Be Wary of the ‘Official Documents’ Letter

We regularly set up new limited liability companies and corporations for our clients. To do so, we file the Articles of Organization or Articles of Incorporation with the Minnesota Secretary of State. This filing is the official registration of the new business entity, and it creates a public record with information about the company. Anyone can go to the Minnesota Secretary of State’s website to look up a particular company, where it’s located, and the individuals who manage it.

Recently, a client called concerned about a letter that he received in the mail. We had just filed his new LLC, and he received a letter congratulating him on registering his new business and that he had just ‘one step left’ to obtain the Minnesota Certificate of Good Standing.

Well, the ‘one step left’ was to send this company $79.50.

There was nothing more that needed to be done to finish the setting up of my client’s LLC. When we filed the LLC with the Minnesota Secretary of State, we obtained for him a Certificate of Organization. This is the official registration document from the Secretary of State, and with it a business owner can start conducting business, set up a bank account, enter into a contract, and do other things for the business entity.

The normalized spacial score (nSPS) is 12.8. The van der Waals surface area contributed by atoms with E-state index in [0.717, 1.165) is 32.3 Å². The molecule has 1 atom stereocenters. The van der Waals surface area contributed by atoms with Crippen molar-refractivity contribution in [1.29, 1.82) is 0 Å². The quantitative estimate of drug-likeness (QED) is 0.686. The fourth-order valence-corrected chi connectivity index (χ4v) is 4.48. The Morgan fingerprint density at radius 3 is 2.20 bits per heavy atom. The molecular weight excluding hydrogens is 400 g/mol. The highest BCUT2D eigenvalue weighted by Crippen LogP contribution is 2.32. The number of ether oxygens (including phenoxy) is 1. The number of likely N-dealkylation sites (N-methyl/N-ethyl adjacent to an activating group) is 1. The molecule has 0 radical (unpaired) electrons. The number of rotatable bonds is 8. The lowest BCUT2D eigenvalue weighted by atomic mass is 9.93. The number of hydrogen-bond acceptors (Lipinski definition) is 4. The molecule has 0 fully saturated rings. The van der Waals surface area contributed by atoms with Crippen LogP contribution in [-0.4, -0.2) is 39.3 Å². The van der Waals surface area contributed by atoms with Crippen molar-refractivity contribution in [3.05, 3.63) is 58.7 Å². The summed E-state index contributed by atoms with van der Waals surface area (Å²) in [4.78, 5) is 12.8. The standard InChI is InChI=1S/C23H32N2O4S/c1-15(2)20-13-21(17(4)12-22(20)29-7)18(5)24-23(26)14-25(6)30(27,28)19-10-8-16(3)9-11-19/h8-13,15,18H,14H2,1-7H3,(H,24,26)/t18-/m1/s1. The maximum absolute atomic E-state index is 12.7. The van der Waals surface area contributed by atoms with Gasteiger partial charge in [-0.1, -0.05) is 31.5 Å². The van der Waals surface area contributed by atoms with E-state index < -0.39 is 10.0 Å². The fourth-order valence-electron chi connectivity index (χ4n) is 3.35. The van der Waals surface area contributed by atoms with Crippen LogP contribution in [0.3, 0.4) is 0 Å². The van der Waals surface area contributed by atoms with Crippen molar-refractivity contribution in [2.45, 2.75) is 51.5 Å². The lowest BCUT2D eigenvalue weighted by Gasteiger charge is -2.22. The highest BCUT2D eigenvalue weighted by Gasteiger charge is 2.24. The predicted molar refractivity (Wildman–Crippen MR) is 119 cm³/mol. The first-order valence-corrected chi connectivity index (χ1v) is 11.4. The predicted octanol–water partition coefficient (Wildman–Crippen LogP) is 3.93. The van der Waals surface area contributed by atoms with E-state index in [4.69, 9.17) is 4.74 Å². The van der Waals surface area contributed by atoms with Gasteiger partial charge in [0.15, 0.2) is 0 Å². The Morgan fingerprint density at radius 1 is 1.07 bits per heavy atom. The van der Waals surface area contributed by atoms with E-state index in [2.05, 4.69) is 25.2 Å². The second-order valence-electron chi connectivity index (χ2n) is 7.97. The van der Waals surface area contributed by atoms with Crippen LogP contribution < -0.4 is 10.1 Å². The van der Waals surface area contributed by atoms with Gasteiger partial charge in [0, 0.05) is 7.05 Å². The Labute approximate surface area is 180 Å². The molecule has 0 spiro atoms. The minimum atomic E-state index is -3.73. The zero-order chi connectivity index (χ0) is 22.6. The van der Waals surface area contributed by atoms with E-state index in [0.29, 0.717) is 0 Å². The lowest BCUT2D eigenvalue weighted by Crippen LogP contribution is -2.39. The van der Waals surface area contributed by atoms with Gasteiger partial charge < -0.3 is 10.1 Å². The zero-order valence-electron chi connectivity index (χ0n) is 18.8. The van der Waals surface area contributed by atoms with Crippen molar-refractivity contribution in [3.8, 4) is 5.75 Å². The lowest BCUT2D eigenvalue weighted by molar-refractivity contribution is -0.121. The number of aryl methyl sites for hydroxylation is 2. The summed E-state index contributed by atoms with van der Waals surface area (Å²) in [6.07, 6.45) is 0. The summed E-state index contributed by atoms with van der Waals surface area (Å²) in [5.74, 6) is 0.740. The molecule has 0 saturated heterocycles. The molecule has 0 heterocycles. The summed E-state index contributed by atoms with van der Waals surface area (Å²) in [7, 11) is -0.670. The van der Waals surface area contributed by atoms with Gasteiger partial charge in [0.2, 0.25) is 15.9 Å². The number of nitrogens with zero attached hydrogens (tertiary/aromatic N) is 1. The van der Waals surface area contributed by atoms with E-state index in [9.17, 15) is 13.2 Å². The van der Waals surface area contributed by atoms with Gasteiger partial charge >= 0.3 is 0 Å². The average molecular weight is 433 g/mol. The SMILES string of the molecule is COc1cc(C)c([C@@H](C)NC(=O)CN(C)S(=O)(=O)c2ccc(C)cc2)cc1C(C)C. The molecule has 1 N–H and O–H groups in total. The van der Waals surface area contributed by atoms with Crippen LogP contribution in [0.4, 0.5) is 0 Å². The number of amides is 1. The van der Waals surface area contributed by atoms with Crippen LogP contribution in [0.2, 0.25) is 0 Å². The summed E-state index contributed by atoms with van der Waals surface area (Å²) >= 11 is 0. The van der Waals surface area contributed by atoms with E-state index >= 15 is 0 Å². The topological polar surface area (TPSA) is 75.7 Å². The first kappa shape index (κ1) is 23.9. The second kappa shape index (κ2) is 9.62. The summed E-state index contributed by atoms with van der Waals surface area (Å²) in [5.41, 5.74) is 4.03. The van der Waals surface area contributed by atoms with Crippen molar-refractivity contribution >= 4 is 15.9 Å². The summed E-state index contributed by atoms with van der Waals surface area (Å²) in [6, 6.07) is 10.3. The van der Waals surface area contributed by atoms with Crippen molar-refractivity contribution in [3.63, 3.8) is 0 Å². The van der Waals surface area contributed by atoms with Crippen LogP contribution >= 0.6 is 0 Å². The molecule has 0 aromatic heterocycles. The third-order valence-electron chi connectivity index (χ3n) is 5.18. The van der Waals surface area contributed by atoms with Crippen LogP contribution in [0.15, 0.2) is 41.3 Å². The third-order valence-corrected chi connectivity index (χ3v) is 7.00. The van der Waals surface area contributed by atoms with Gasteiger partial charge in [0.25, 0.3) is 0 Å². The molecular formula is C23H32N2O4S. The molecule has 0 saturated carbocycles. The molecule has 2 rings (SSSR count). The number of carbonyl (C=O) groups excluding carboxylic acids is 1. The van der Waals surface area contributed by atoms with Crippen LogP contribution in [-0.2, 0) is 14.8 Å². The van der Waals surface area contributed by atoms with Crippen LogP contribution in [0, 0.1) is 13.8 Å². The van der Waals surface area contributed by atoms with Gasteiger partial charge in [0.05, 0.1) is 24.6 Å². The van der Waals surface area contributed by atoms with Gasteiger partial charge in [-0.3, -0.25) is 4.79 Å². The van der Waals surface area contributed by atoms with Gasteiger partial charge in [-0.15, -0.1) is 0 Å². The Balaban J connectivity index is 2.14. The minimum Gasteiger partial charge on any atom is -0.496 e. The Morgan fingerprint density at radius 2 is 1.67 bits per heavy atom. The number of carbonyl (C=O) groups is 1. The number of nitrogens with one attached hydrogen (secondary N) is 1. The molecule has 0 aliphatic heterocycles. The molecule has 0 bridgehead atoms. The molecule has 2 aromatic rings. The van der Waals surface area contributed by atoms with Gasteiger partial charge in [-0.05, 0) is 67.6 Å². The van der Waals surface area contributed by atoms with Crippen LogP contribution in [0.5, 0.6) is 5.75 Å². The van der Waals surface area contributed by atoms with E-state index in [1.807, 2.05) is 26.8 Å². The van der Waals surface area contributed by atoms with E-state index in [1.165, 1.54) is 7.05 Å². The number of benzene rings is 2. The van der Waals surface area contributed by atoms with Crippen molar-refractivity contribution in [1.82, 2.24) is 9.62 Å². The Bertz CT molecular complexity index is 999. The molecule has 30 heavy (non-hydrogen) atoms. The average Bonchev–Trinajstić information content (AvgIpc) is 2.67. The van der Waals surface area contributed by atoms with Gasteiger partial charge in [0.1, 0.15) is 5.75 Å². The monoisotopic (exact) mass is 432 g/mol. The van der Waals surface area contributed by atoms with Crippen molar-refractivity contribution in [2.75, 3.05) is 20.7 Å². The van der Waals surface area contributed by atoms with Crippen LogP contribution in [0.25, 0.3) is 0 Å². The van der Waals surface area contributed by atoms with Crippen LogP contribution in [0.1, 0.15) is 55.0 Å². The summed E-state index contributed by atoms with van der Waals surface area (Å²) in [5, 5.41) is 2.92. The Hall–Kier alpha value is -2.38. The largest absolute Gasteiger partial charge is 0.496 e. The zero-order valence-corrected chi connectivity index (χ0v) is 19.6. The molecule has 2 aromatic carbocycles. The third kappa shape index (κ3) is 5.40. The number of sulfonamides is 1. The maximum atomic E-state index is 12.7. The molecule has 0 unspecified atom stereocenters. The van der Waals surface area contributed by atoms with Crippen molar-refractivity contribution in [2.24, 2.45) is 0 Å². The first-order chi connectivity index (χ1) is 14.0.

Later, a business owner may need a Certificate of Good Standing for the business entity to obtain a loan or close on the sale of real estate. It’s proof that the business entity is still active, its renewals have been completed, and it’s still in ‘good standing’ with the Minnesota Secretary of State. A Certificate of Good Standing can be ordered directly from the Minnesota Secretary of State’s website. It costs $15.00, not $79.50.

We have also heard from clients that they have received similar letters to obtain an ‘official copy’ of their real estate deed that was just recorded. In these cases, the ‘official copies’ cost $80. Original deeds are typically returned to property owners, upon recording, and county recorder’s offices charge a nominal amount for a copy or certified copy of a real estate deed, if one is needed.

So, be wary of these types of letters and talk to your attorney or other professional before paying money for ‘official documents’.

Any requests for topic suggestions may be sent to  Although we cannot give you legal advice through the column, we can provide some general information that may be helpful for you to know. Our purpose is to educate and we hope that you can take something new away from this column each time you read it.